A highly contested presidential election in Madagascar on Thursday experienced a low turnout, as most opposition candidates boycotted the poll. The country’s electoral commission estimated that only 39 percent of the 11 million registered voters cast their ballots. This figure is significantly lower than the turnout in the previous election, in which approximately 55 percent of voters participated.
The opposition candidates refused to recognize the legitimacy of the election, claiming that it did not meet democratic standards. Hajo Andrianainarivelo, speaking on behalf of 10 of the 12 opposition candidates, stated that the majority of the Malagasy population also rejects the election. The opposition had urged voters to boycott the ballot, denouncing what they called an “institutional coup” in favor of President Andry Rajoelina, who is seeking re-election.
While President Rajoelina expressed confidence in the electoral process and the choice of the Malagasy people, a poor turnout is expected to strengthen the position of the opposition. The opposition has vowed to continue protesting until a fair and transparent election is held.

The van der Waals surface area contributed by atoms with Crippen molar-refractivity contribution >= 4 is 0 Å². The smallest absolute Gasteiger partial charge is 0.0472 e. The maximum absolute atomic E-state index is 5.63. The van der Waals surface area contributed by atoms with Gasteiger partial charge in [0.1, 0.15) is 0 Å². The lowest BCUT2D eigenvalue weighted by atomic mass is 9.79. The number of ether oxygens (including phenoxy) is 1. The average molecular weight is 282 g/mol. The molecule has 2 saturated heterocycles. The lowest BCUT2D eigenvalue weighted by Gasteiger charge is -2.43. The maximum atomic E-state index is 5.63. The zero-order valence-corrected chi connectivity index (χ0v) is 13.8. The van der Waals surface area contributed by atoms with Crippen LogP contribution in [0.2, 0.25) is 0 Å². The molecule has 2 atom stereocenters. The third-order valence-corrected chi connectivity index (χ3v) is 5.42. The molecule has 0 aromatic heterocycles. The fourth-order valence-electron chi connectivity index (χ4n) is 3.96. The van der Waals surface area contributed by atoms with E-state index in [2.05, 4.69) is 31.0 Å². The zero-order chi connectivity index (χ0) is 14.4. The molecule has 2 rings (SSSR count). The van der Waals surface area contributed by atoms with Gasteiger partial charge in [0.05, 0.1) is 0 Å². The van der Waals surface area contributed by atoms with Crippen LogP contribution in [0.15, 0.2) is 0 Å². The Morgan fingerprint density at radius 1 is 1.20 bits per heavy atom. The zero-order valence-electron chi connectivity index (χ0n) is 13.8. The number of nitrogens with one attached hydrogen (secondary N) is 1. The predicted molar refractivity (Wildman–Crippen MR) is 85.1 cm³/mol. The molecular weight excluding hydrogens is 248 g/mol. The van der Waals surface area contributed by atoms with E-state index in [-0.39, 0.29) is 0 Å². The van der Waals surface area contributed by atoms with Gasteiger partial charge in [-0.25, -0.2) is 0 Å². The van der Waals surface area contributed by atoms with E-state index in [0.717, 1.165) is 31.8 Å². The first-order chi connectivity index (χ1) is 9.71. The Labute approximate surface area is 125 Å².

Madagascar, a country known for its production of vanilla, is also one of the poorest nations in the world, with a history of political and economic challenges since gaining independence from France in 1960. Many voters in the capital, Antananarivo, expressed their dissatisfaction with the election, stating that they were voting despite the lack of credible candidates and campaigns. Some cited the need for a better life as their motivation to participate.
As the results of the election are expected to be announced on November 24, it remains uncertain how the low turnout will impact the political landscape in Madagascar. However, this election has highlighted the deep divisions within the country and the challenges it faces in achieving a truly inclusive and democratic process.
What was the voter turnout in the Madagascar presidential election?
An estimated 39 percent of the 11 million registered voters cast their ballots in the election.
Why did most opposition candidates boycott the election?
The opposition candidates claimed that the election did not meet democratic standards and denounced it as an “institutional coup” in favor of President Andry Rajoelina.
What impact does the low turnout have on the political landscape in Madagascar?
A low turnout is expected to strengthen the opposition’s position and may lead to ongoing protests until a fair and transparent election is held.
When will the election results be announced?
The results of the election are expected to be announced on November 24.